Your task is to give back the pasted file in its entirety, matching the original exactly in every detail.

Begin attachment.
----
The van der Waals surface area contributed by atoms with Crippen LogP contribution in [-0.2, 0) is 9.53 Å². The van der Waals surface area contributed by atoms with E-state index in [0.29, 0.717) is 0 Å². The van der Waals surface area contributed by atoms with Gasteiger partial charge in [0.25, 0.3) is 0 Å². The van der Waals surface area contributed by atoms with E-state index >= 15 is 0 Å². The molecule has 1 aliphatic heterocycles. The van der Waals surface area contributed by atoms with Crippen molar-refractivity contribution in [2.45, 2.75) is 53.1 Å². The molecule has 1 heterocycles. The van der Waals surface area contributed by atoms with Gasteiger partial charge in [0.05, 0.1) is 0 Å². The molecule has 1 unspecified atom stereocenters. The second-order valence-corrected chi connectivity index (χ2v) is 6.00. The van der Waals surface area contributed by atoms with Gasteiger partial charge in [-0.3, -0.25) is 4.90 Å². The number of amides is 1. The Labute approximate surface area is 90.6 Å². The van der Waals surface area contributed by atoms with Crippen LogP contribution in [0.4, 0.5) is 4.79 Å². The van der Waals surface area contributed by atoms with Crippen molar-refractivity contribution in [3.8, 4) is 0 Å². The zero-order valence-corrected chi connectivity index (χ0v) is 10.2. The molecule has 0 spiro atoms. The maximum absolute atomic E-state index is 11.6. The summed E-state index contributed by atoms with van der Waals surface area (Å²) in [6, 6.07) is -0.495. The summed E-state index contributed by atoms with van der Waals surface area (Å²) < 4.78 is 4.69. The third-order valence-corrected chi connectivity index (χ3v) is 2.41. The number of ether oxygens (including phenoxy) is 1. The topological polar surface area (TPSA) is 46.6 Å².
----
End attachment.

The van der Waals surface area contributed by atoms with Crippen LogP contribution in [-0.2, 0) is 9.53 Å². The van der Waals surface area contributed by atoms with E-state index in [0.29, 0.717) is 0 Å². The van der Waals surface area contributed by atoms with Gasteiger partial charge in [0.25, 0.3) is 0 Å². The van der Waals surface area contributed by atoms with E-state index >= 15 is 0 Å². The molecule has 1 aliphatic heterocycles. The van der Waals surface area contributed by atoms with Crippen molar-refractivity contribution in [2.45, 2.75) is 53.1 Å². The molecule has 1 heterocycles. The van der Waals surface area contributed by atoms with Gasteiger partial charge in [0.05, 0.1) is 0 Å². The molecule has 1 unspecified atom stereocenters. The second-order valence-corrected chi connectivity index (χ2v) is 6.00. The van der Waals surface area contributed by atoms with Gasteiger partial charge in [-0.3, -0.25) is 4.90 Å². The number of amides is 1. The Labute approximate surface area is 90.6 Å². The van der Waals surface area contributed by atoms with Crippen LogP contribution in [0.4, 0.5) is 4.79 Å². The van der Waals surface area contributed by atoms with Crippen molar-refractivity contribution in [3.8, 4) is 0 Å². The zero-order valence-corrected chi connectivity index (χ0v) is 10.2. The molecule has 0 spiro atoms. The maximum absolute atomic E-state index is 11.6. The summed E-state index contributed by atoms with van der Waals surface area (Å²) in [6, 6.07) is -0.495. The summed E-state index contributed by atoms with van der Waals surface area (Å²) < 4.78 is 4.69. The third-order valence-corrected chi connectivity index (χ3v) is 2.41. The number of ether oxygens (including phenoxy) is 1. The topological polar surface area (TPSA) is 46.6 Å².